It was just cooler, it was like the coolest festival because it was just the real artists. Everyone was a filmmaker themselves, these were the guys. It was cool.

Do you even prepare for your roles anymore?

I’m not that organized. I’m not one of those guys. I mean you read it, you look at it, and you go: I have that in me, I can do that. I don’t necessarily get all mental. There are people that are working with you on every level and on a movie you’re working with people that are, ideally, all serving the same goal and that’s what helps me get into a role.

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Short Profile

Name: William James Murray
DOB: 21 September 1950
Place of Birth: Wilmette, Illinois, USA
Occupation: Actor, Comedian

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17 Responses to this Interview

  1. I pass by a picture of him performing on stage everytime I walk into my Second City class- pure inspiration. He seems so at ease with who he is…the foundation of a brilliant actor!

    Love your site guys!!!!

  2. I love how genuine he seems. A guy I’d love to have a drink with sometime. Hit me up Bill.

  3. Bill really tells it right. I am a wannabe independent film maker and the feeling on set is as he says and funding is hard to find. Bill is correct about keeping yourself light, sometimes it can be a struggle but it makes things go a lot easier. When I directed a script I wrote I automatically got intense and focused and everyone joined in like magnets. Very nice. I immensely enjoy writing my scripts and they keep me glued to the computer sometimes or invade my thoughts so you have to …. keep light.

    • Either you are a filmmaker, or you aren’t. Of course, I live in the name it and claim it world, so, YMMV.

      • Hey Matches Malone,

        She’s doing it, but she’s not faking like she’s making a living off of it. Claim away, but talk is cheap.

  4. GO Rangers!!!!!

  5. “People say they can’t find me…. It’s much harder to write a good screenplay than to find someone, so you can find someone.”

  6. “I’m not that organized. I’m not one of those guys. I mean you read it, you look at it, and you go: I have that in me, I can do that. I don’t necessarily get all mental.”
    One of my favourite actor and more of all times :)

  7. GO BILL!

  8. Great Interview, thanks so much guys!!

    I’m a HUGE Bill Murray fan, me and my fiancee are getting married on Feb 2nd, based on this movie Groundhog day! We even made a movie that’s on youtube called “A Tribute to Groundhog day!” … maybe we need help :P haha if anyone knows Bill Murray please send him the link! :P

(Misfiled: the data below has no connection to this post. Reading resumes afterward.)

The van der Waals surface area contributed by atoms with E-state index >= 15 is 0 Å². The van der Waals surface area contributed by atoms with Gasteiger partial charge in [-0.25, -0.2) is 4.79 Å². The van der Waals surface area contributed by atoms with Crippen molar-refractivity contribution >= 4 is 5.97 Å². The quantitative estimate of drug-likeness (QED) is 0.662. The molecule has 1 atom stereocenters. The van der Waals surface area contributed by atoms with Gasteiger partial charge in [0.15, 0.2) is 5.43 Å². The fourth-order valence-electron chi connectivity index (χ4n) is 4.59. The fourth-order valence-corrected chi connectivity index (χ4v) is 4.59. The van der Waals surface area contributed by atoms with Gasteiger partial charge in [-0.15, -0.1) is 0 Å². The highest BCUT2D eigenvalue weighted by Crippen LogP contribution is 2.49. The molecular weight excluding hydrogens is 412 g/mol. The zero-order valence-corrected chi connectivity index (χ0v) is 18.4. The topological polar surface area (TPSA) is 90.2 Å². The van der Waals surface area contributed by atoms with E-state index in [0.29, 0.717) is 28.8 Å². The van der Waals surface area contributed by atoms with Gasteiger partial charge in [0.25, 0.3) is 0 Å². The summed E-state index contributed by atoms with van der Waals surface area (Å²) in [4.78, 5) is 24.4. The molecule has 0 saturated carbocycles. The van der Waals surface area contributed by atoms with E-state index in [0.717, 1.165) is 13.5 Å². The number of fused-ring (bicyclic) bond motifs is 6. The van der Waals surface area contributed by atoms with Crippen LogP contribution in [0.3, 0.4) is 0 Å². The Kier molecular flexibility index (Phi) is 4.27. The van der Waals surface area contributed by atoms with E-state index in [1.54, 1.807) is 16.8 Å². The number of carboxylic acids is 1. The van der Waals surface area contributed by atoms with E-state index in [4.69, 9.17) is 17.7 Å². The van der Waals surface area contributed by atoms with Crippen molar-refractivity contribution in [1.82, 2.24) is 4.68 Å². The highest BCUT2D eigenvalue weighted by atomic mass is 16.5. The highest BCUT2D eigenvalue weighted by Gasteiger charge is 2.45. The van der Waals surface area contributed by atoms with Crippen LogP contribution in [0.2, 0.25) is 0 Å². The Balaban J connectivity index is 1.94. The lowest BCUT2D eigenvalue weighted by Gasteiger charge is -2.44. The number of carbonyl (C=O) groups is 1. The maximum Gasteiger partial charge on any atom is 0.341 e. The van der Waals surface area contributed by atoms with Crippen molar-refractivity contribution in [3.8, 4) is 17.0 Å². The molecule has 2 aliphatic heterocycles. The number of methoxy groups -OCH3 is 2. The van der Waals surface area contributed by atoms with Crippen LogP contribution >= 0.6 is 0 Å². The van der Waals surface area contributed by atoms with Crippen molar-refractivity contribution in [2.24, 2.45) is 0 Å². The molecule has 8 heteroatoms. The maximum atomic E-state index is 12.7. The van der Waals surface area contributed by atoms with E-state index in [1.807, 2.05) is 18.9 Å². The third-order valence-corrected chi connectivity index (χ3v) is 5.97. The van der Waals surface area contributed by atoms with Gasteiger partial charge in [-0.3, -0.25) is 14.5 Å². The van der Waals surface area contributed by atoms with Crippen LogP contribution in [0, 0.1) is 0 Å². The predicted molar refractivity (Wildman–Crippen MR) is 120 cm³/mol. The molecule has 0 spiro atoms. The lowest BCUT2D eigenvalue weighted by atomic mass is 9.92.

9. Bill, I am so, so, so disappointed. I have been a fan for so many yrs. Actually back to when you started. You have grown so far out of your britches that I cant believe you have forgotten how to be common. You, Jane, BABA WAWA, Dan. I lived for every Saturday night to watch you guys. You have just become one of those Hollywood Idiots. I can see you saying right now “YUP! That’s me! Rich, Fuck the rest of you, got all I need” Hope you get smart before you get dead. (Not a threat, If that’s what your thinking) just a hope for your soul. Oh! that’s right your probably an atheist to. So who cares about you anyway. Your just gonna be another Hollywood nobody. Sucks, you actually broke a lot of hearts becoming the jerk you have become. Love and God Bless the old Bill.

    • After I read what I wrote and posted I thought “Oh Shit, I should not have said Fuck online cause they wont post it. So if this happens to get to you anyway. I meant every other word I said.

  10. I love him very much!

  11. why does No One talk about the Razor’s Edge? Been my favorite film (among maybe one or three others) since I saw it….Turned me on to Somerset Maugham – now I’ve read everything he ever wrote, usually twice.

    Murray was fricken brilliant (and I’m not talkin’ like “Caddy-shack” brilliant…which he WAS, no doubt! and I love Murray (and his whole family, really) as a comedian…but – what made him soso good in TRE was how natural he seemed, and how ‘cooly’ he played the uh, “wise guy”…brilliant. brilliant film. and so. un. sung…!!! well, kudos Mr. Murray. I KNOW how fricken WONDERFUL that film is and was. You did your best! Samurai!